Day 14 in the Advent of Cyber 3 (2021). McDev - the head of the development team, has reached out to McSkidy and the CyberSecurity-team, as the development team is not able to update the external web application. This means that no one can view the Best Festival Company's plan. The development team is using a CI/CD (Continuous Integration / Continuous Delivery) server, that seems to have been compromised.
WARNING: Spoilers and challenge-answers are provided in the following writeup.
Official walk-through video is as well available at TryHackMe Advent of Cyber - Day 14.
Day 14 - Dev(Insecure)Ops
Today's challenge is looking into the realm of software development and misconfigurations. In software development it popular to use "CI/CD" to ensure a efficient, quick and stable deployment of code changes etc. Misconfigurations, or unsecure defaults are some of the most vulnerable states for CI/CD implementation's. That could be:
- Access security: Too much access for components and integration points can be an issue and open up a path for nefarious activities.
- Permissions: Not having insights in the granted permissions, and ensuring priciple of least privileges can lead to attack vectors that could have been avoided.
- Keys and secrets: Most of integrations are performed with API keys, secrets etc. If these are not kept secrets, and someone gets hold on those - they can leverage them to perform nefarious activities.
- User security: Any user accounts with access to the source code, could potentially inject malicious code. If user access is not locked down, only giving write access to the required users, this greatly increases the attack surface.
- Default configuration: Some platforms have vulnerable or unsecure defaults. If these are not locked down and changed, they can provide adversaries with a attack vector.
For a start, we'll access the website on port 80 for the provided machine. Here we see that we might need to look another place.
A normal CTF-next-step would be to start page-/directory-fuzzing on the page to enumerate extra sub-directories and pages that could lead to new attack vectors and information we could use.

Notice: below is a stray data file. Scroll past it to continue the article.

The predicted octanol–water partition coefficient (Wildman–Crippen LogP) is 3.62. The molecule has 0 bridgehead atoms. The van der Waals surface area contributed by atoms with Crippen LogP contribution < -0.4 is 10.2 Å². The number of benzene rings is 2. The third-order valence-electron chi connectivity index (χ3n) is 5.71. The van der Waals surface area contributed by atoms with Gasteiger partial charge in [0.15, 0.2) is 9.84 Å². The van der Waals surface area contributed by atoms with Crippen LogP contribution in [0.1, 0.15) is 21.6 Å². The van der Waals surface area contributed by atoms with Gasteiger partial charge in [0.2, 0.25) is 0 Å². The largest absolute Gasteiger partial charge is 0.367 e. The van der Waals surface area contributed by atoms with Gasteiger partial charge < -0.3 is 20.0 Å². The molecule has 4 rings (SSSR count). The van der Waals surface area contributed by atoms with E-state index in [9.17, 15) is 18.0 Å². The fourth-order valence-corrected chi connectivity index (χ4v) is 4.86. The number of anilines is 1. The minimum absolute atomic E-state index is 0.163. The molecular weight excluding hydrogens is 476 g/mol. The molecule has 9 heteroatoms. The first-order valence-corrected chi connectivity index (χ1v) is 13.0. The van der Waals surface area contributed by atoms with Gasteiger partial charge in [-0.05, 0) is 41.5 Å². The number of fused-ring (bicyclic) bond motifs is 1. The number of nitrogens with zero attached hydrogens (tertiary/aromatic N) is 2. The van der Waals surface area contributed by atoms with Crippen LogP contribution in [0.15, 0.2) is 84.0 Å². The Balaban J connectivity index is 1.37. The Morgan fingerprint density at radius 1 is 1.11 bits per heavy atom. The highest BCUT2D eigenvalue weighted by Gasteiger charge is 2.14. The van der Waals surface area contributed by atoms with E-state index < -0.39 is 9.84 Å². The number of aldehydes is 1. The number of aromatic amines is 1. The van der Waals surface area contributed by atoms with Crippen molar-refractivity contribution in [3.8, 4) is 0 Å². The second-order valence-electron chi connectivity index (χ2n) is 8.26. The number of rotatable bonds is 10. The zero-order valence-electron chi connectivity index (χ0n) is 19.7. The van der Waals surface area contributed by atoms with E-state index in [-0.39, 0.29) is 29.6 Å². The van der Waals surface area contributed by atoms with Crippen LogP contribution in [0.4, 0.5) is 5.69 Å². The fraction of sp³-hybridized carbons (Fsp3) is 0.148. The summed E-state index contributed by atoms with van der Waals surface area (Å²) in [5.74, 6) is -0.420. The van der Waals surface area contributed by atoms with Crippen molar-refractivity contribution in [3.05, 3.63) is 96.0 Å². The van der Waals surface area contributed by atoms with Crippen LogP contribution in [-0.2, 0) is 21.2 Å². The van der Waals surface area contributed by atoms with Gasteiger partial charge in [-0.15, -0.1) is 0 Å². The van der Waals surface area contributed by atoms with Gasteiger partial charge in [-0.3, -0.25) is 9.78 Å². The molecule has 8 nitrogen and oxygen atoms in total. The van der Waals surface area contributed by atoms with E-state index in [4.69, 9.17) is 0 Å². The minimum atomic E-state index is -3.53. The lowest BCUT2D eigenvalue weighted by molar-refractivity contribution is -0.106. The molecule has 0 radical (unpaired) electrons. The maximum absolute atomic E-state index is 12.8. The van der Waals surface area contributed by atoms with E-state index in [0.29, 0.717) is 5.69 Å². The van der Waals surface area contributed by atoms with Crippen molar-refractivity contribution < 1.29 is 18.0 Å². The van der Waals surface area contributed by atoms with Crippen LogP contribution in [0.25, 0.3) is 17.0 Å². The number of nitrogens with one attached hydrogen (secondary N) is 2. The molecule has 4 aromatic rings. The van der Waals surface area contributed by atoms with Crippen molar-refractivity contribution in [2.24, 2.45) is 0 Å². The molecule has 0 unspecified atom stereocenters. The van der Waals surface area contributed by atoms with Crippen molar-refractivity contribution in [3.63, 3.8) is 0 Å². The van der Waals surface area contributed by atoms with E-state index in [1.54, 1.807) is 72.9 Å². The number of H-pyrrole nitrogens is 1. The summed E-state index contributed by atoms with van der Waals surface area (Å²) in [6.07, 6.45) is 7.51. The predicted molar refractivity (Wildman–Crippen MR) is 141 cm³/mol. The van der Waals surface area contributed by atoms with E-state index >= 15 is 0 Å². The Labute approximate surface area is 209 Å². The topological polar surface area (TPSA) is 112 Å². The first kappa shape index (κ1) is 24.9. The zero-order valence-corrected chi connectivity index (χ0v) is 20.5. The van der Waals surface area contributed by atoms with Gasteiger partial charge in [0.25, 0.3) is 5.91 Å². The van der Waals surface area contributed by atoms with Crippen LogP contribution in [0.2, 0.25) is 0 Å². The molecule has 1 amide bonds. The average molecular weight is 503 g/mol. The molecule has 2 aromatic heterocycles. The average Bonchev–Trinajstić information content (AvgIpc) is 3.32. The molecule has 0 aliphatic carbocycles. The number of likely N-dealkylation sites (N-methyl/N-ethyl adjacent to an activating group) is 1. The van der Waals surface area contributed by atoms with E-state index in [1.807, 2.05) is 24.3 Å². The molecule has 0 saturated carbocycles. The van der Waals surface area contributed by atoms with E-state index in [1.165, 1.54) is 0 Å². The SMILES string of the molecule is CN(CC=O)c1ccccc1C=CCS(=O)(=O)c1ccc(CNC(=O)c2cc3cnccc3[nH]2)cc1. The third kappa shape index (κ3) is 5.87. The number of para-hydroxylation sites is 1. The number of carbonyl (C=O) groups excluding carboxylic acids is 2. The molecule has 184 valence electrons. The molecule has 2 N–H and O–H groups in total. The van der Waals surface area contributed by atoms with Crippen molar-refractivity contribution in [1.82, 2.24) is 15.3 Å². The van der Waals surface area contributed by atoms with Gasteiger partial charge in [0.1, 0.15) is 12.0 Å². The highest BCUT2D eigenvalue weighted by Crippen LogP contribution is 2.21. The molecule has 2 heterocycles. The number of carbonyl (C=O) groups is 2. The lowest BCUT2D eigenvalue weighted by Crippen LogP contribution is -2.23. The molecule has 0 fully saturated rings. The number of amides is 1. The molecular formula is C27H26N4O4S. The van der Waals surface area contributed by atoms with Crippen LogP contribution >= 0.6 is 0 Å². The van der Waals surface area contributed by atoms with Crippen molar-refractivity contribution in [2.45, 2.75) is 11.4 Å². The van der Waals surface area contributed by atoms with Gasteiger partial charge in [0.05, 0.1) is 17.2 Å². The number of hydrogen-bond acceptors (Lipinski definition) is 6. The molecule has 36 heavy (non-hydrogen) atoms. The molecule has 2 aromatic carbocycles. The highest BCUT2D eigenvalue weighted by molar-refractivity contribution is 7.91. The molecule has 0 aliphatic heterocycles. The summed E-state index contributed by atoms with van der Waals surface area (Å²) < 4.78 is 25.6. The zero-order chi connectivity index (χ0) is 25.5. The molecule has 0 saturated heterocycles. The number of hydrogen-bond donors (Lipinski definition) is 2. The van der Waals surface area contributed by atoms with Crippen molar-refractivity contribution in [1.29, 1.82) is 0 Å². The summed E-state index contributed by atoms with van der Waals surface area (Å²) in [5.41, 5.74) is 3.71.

In the challenge we are asked how many pages the
dirb-scan could find with its default wordlist.
dirb is a very popular tool to automate the fuzzing on webpages - another tool, called
gobuster, is almost the same - but much faster. I tend to use the latter, and providing the same wordlist, we should get the same result anyway.
Not counting the "hidden"
.-files and we see a result of four, which is the answer for the first question.
Enumerating further on the pages that we just learned about can give us more information we can use later.
Firstly we perform a fuzz on the
/admin directory to see what could be hiding in there. As seen below nothing interesting from the common-wordlist was found. We then request the
/admin page using
curl and quickly sees that it uses an
<iframe>. This is a HTML-tag used to include other pages, in this instance a page called
And taking a look directly on the embedded page, we see that it very much resembles the output from the linux command
ls used to show the content of a directory.
Doing the same for the
/warez directory that we found in the initial fuzz, only gives us the main directory. But accessing that site in a browser reveals some very interesting information's. It seems that the Grinch created some CI/CD with automation that updates the content of the
Okay, back to the questions. Next we are tasked to figure out how many scripts are present in the directory
/home/thegrinch/scripts by accessing the machine using McSkidy's user-account. This can be done with a simple
ls-command, as the permissions allow this.
Looking at the sudo-capabilities and group memberships for our user, it seems that we are not allowed to do much.
But! A misconfiguration - or at least a very unsecure configuration, is visible on the file
/home/thegrinch/scripts/loot.sh as we can see in the picture from before, it having write-permissions to all. Meaning that we can change the content of that file and get the Grinch's CI/CD automation to run that code for us.
We are going to exploit this for the next question. We are asked to find the five characters following
$6$G in the user
pepper's password hash. On linux, the password-hashes are stored in the file
/etc/shadow. So, using the command
cat we can in a simple manner, extract the information from the file and push it to the
ls.html-page. Provided that the automation is running with sufficient privileges of cause.
After a short time of waiting for the automation to kick-in, we indeed see that our exploit worked, and we can now see the full content of the
For the last question, we have to find the content of the
flag.txt file placed on the Grinch's Desktop. Looking at the credentials with
ls -l /home/thegrinch/Desktop we see the permissions as
-rw------- and an owner of
root. This means that we cannot see the content directly. But we can use the same exploit, as we know it has full root-access.
And with that - we have the last answer.